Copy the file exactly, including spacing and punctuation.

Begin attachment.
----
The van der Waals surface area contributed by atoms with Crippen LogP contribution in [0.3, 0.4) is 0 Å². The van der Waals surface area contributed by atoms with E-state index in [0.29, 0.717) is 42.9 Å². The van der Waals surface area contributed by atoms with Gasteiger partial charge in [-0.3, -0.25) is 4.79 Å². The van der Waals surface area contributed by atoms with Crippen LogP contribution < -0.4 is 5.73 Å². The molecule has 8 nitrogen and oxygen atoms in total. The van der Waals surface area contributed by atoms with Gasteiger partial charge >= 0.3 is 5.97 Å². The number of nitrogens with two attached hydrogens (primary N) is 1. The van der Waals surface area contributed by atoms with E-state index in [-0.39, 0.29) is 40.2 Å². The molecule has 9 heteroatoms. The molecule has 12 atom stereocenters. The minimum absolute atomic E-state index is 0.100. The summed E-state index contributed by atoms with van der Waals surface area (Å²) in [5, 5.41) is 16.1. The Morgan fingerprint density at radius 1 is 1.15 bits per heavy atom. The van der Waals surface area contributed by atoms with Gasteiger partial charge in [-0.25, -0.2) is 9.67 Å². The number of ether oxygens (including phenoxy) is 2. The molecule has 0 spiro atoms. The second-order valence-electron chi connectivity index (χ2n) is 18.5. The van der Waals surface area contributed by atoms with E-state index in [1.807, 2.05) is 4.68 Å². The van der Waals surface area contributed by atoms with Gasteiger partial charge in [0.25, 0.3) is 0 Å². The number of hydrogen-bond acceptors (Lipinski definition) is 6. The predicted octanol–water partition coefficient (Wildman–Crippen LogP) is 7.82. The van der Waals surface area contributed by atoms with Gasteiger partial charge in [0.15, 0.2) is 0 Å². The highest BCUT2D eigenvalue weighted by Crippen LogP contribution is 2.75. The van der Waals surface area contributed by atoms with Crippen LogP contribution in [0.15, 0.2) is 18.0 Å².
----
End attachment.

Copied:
The van der Waals surface area contributed by atoms with Crippen LogP contribution in [0.3, 0.4) is 0 Å². The van der Waals surface area contributed by atoms with E-state index in [0.29, 0.717) is 42.9 Å². The van der Waals surface area contributed by atoms with Gasteiger partial charge in [-0.3, -0.25) is 4.79 Å². The van der Waals surface area contributed by atoms with Crippen LogP contribution < -0.4 is 5.73 Å². The molecule has 8 nitrogen and oxygen atoms in total. The van der Waals surface area contributed by atoms with Gasteiger partial charge >= 0.3 is 5.97 Å². The number of nitrogens with two attached hydrogens (primary N) is 1. The van der Waals surface area contributed by atoms with E-state index in [-0.39, 0.29) is 40.2 Å². The molecule has 9 heteroatoms. The molecule has 12 atom stereocenters. The minimum absolute atomic E-state index is 0.100. The summed E-state index contributed by atoms with van der Waals surface area (Å²) in [5, 5.41) is 16.1. The Morgan fingerprint density at radius 1 is 1.15 bits per heavy atom. The van der Waals surface area contributed by atoms with Gasteiger partial charge in [-0.25, -0.2) is 9.67 Å². The number of ether oxygens (including phenoxy) is 2. The molecule has 0 spiro atoms. The second-order valence-electron chi connectivity index (χ2n) is 18.5. The van der Waals surface area contributed by atoms with E-state index in [1.807, 2.05) is 4.68 Å². The van der Waals surface area contributed by atoms with Gasteiger partial charge in [0.25, 0.3) is 0 Å². The number of hydrogen-bond acceptors (Lipinski definition) is 6. The predicted octanol–water partition coefficient (Wildman–Crippen LogP) is 7.82. The van der Waals surface area contributed by atoms with Gasteiger partial charge in [0.15, 0.2) is 0 Å². The highest BCUT2D eigenvalue weighted by Crippen LogP contribution is 2.75. The van der Waals surface area contributed by atoms with Crippen LogP contribution in [0.15, 0.2) is 18.0 Å².